Trudeaumania: The rise to power of Pierre Elliott Trudeau

Posted on Thursday, October 20, 2016
Robert Wright, author of Trudeaumania: The Rise to Power of Pierre Elliott Trudeau.

Robert Wright, author of Trudeaumania: The Rise to Power of Pierre Elliott Trudeau

To celebrate the publication of his latest book, Trudeaumania: The Rise to Power of Pierre Elliott Trudeau, historian and bestselling author Robert Wright joins MISC Director, Andrew Potter, for a conversation about Pierre Trudeau and the incredible period leading up to the decisive election of 1968.

In advance of the event, Wright spoke to the McGill Reporter about Pierre Trudeau “the visionary” and compares his rise power to Justin Trudeau’s victory in the 2015 federal election.

The discussion will take place on Oct. 28, from 5 to 7 p.m.; Hotel Omni Mont-Royal (1050 Sherbrooke Street West). Get more information and RSVP to misc.iecm@mcgill.ca.

How did the first incarnation of Trudeaumania in 1968 differ from Trudeaumania 2.0 in 2015?

Well, the main difference is that everyone knew in the spring of 1968 that Trudeau would win the general election, and handily. Liberal Party polls showed him leading with 52 per cent of the popular vote after he won the party leadership, and throughout the campaign his numbers never fell below 45 per cent. So, barring something utterly unforeseen, his victory was a fait accompli. Even his opponents sensed this.

Not so Justin Trudeau in October 2015, when the three main parties were neck and neck just weeks before Canadians went to the polls. For Justin, Trudeaumania broke after the election, as Canadian media sought new narratives for his come-from-behind victory – and, of course, as the outside world discovered that Canada had elected a warm and sexy Gen-Xer bearing the most famous surname in Canadian politics.

What was the public mood like in Canada in 1968? 

In a word, anxious – extremely anxious. In less than a decade, Quebec’s Quiet Revolution had completely changed the national conversation about Canada and its future. By the mid-1960s virtually all of Quebec’s nationalist elites – in politics, media, the universities – were advocating a complete overhaul of Canada based on the idea of deux nations. In 1968, the FLQ was in its fifth year of separatist violence. In 1967 René Lévesque had quit the provincial Liberal party to pursue sovereignty-association, and in the fall of 1968 would launch the Parti Québécois.

So by the time Prime Minister Lester Pearson announced his retirement from politics in December 1967, the country was en route to a full-blown national-unity crisis. Trudeau’s campaign team would sloganize his idea of “the just society” but the 1968 election was really about one issue: how many nations is Canada?

What accounts for Pierre Trudeau’s extraordinary appeal in 1968?

Trudeau entered federal politics in 1965 at the age of 46 with the goal of “saving Canada.” It may sound apocryphal but this was the language he actually used. And as one of Quebec’s leading theorists of federalism he carried with him to Ottawa a full-blown program of political and constitutional reform that he had been fine-tuning for well over a decade. Canada was not two nations, he said, but a country of equal citizens and equal provinces. And like all Canadians, French Canadians’ birthright was the whole of Canada, not just the “ghetto” of Quebec. What was needed was a charter of human rights that would protect minority-language rights across Canada and thus take the fuse out of Quebec separatism.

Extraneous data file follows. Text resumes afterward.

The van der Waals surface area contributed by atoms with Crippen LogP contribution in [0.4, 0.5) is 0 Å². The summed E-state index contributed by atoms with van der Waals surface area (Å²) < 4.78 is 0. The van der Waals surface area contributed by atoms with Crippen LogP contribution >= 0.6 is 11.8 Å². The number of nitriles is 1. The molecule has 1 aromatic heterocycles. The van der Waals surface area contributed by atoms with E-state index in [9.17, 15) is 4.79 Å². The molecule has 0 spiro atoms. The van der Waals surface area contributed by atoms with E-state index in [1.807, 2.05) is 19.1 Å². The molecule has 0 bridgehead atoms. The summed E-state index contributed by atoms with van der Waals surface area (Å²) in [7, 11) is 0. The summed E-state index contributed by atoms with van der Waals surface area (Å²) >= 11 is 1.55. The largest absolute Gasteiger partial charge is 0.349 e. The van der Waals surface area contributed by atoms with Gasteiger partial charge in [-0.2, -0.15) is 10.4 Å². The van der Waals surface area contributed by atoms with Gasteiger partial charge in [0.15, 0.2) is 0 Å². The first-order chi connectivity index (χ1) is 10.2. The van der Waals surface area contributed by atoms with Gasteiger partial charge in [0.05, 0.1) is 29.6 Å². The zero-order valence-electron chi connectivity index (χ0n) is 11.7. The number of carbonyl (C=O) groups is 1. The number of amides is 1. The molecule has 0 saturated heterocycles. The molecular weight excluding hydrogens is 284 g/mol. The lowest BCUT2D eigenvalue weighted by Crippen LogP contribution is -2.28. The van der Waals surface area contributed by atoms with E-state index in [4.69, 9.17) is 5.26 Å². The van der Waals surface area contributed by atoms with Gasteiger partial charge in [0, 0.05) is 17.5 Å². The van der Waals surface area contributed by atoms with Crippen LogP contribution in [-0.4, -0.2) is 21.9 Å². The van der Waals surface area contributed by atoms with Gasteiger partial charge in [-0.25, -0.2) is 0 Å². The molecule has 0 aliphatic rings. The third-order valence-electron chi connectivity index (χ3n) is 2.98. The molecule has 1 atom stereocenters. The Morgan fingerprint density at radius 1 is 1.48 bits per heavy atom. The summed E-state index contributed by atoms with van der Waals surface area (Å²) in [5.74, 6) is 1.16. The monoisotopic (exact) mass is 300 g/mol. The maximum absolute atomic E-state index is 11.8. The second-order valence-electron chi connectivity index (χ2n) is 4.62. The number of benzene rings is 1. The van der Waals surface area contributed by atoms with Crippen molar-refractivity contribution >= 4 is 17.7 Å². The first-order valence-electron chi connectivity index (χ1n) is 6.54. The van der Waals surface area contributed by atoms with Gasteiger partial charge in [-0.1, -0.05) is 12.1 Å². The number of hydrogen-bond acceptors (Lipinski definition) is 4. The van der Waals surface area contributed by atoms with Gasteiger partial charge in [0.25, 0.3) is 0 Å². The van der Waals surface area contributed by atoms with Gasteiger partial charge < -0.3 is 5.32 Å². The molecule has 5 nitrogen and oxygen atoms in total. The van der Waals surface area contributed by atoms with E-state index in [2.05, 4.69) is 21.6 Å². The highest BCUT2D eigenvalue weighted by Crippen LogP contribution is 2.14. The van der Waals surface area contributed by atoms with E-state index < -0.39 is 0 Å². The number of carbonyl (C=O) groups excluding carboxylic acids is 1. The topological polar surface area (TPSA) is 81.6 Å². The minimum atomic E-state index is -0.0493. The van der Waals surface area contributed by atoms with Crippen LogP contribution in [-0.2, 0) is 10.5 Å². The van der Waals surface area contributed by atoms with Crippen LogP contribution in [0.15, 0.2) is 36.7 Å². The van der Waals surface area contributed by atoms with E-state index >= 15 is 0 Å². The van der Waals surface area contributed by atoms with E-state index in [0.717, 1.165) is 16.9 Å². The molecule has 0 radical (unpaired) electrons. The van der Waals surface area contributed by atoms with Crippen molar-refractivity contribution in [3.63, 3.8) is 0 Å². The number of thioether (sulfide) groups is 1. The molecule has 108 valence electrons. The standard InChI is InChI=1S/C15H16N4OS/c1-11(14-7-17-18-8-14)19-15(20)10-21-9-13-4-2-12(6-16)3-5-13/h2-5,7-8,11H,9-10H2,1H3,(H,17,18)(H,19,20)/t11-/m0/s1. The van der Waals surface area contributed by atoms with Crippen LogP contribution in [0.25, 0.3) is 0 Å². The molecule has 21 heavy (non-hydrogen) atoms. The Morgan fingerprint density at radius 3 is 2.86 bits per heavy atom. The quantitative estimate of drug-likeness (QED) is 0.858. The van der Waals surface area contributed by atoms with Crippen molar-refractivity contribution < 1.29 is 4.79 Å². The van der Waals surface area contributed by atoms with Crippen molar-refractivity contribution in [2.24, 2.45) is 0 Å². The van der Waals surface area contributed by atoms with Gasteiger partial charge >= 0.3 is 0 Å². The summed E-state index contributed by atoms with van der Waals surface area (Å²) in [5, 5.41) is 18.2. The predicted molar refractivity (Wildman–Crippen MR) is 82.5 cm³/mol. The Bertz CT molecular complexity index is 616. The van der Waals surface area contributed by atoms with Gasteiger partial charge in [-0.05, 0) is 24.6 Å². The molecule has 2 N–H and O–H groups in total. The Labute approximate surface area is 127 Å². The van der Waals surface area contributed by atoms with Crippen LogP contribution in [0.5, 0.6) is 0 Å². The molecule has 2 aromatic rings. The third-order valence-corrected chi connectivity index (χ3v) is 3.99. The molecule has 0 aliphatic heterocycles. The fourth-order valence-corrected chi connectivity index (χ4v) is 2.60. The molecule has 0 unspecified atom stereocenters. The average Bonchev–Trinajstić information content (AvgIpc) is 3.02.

In 1968, Trudeau’s plan to save Canada was enormously appealing to an anxious electorate. Everything, including the hype of Trudeaumania, followed from that. Well before Canadians had fallen for Trudeau’s blue eyes and telegenic smile, in other words, they had fallen for his ideas.

It is has been three decades since Pierre Trudeau retired from public life, yet Canadians still debate his legacy with an unparalleled intensity. Why does he continue to cast such a long shadow over Canadian politics?

I think there are two main reasons. The first is that Pierre Trudeau was a true visionary, which, for better or worse, we seldom see in Canadian politics. Our most successful Canadian prime ministers have tended to govern in a bland managerial style. Think Mackenzie King, Jean Chrétien or even Stephen Harper – successful leaders who led Canada without lofty political philosophies or grandiose dreams. Pierre Trudeau was not like that at all. He was never satisfied merely to manage Canada. As one of his aides said during the 1968 campaign, Trudeau thought Canadian politicians had spent far too much time squabbling about taxes instead of thinking about how to make Canada “a swell place.”

The second reason follows from the first. Pierre Trudeau was, and remains, a polarizing figure. He was beloved by those who shared his lofty ideals, and loathed by those who thought his dashing style smacked of arrogance and managerial incompetence. Today, Pierre Trudeau’s fans take great pride in his achievements, and particularly in the Charter. His critics, meanwhile, fume that we are still cleaning up the mess he left after sixteen years in power.

Oct. 28, from 5 to 7 p.m.; Hotel Omni Mont-Royal (1050 Sherbrooke Street West). Please RSVP to misc.iecm@mcgill.ca

Get more information.

 

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